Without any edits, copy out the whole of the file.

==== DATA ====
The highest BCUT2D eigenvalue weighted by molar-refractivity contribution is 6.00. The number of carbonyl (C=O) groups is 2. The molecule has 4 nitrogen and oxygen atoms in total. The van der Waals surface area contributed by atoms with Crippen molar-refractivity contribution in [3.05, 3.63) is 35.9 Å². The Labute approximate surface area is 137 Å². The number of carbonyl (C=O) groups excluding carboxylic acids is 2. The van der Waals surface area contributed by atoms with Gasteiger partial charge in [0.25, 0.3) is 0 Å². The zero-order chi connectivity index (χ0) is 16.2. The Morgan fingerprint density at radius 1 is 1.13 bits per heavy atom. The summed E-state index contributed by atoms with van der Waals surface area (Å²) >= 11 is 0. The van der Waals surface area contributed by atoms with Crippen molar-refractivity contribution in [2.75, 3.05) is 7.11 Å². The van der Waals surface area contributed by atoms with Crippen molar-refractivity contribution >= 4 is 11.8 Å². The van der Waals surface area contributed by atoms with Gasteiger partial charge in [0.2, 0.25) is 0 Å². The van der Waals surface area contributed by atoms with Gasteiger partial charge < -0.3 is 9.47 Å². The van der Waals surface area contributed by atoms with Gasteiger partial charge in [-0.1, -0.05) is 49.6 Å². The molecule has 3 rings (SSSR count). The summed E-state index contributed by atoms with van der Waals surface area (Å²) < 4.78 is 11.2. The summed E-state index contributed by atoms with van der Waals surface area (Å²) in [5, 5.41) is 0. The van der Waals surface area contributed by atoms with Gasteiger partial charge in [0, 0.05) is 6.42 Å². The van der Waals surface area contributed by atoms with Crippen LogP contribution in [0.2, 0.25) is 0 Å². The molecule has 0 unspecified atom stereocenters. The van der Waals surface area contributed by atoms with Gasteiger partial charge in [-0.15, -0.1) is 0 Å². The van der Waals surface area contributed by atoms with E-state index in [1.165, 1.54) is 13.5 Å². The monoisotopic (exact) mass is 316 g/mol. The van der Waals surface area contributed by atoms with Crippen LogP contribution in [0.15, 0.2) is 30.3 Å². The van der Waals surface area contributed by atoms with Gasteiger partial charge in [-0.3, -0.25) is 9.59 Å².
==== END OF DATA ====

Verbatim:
The highest BCUT2D eigenvalue weighted by molar-refractivity contribution is 6.00. The number of carbonyl (C=O) groups is 2. The molecule has 4 nitrogen and oxygen atoms in total. The van der Waals surface area contributed by atoms with Crippen molar-refractivity contribution in [3.05, 3.63) is 35.9 Å². The Labute approximate surface area is 137 Å². The number of carbonyl (C=O) groups excluding carboxylic acids is 2. The van der Waals surface area contributed by atoms with Gasteiger partial charge in [0.25, 0.3) is 0 Å². The zero-order chi connectivity index (χ0) is 16.2. The Morgan fingerprint density at radius 1 is 1.13 bits per heavy atom. The summed E-state index contributed by atoms with van der Waals surface area (Å²) >= 11 is 0. The van der Waals surface area contributed by atoms with Crippen molar-refractivity contribution in [2.75, 3.05) is 7.11 Å². The van der Waals surface area contributed by atoms with Crippen molar-refractivity contribution >= 4 is 11.8 Å². The van der Waals surface area contributed by atoms with Gasteiger partial charge in [0.2, 0.25) is 0 Å². The van der Waals surface area contributed by atoms with Gasteiger partial charge < -0.3 is 9.47 Å². The van der Waals surface area contributed by atoms with Gasteiger partial charge in [-0.1, -0.05) is 49.6 Å². The molecule has 3 rings (SSSR count). The summed E-state index contributed by atoms with van der Waals surface area (Å²) < 4.78 is 11.2. The summed E-state index contributed by atoms with van der Waals surface area (Å²) in [5, 5.41) is 0. The van der Waals surface area contributed by atoms with Gasteiger partial charge in [0, 0.05) is 6.42 Å². The van der Waals surface area contributed by atoms with Crippen LogP contribution in [0.2, 0.25) is 0 Å². The molecule has 0 unspecified atom stereocenters. The van der Waals surface area contributed by atoms with Gasteiger partial charge in [-0.15, -0.1) is 0 Å². The van der Waals surface area contributed by atoms with E-state index in [1.165, 1.54) is 13.5 Å². The monoisotopic (exact) mass is 316 g/mol. The van der Waals surface area contributed by atoms with Crippen LogP contribution in [0.15, 0.2) is 30.3 Å². The van der Waals surface area contributed by atoms with Gasteiger partial charge in [-0.3, -0.25) is 9.59 Å².